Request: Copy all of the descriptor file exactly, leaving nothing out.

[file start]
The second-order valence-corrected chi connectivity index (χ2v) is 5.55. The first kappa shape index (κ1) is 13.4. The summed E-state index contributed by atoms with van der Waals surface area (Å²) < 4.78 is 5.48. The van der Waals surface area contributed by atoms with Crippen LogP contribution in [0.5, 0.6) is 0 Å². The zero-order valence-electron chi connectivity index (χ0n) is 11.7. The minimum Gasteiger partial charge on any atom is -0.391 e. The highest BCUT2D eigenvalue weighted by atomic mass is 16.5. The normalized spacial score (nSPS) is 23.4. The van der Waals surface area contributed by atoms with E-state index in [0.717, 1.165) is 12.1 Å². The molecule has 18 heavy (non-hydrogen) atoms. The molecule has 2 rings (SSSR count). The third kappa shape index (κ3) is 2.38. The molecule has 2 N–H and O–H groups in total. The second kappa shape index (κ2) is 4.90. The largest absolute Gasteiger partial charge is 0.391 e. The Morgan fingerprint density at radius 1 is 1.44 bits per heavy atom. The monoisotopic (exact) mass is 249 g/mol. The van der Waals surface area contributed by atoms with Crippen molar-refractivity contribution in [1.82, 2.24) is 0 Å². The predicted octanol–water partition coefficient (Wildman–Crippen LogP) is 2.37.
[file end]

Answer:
The second-order valence-corrected chi connectivity index (χ2v) is 5.55. The first kappa shape index (κ1) is 13.4. The summed E-state index contributed by atoms with van der Waals surface area (Å²) < 4.78 is 5.48. The van der Waals surface area contributed by atoms with Crippen LogP contribution in [0.5, 0.6) is 0 Å². The zero-order valence-electron chi connectivity index (χ0n) is 11.7. The minimum Gasteiger partial charge on any atom is -0.391 e. The highest BCUT2D eigenvalue weighted by atomic mass is 16.5. The normalized spacial score (nSPS) is 23.4. The van der Waals surface area contributed by atoms with E-state index in [0.717, 1.165) is 12.1 Å². The molecule has 18 heavy (non-hydrogen) atoms. The molecule has 2 rings (SSSR count). The third kappa shape index (κ3) is 2.38. The molecule has 2 N–H and O–H groups in total. The second kappa shape index (κ2) is 4.90. The largest absolute Gasteiger partial charge is 0.391 e. The Morgan fingerprint density at radius 1 is 1.44 bits per heavy atom. The monoisotopic (exact) mass is 249 g/mol. The van der Waals surface area contributed by atoms with Crippen molar-refractivity contribution in [1.82, 2.24) is 0 Å². The predicted octanol–water partition coefficient (Wildman–Crippen LogP) is 2.37.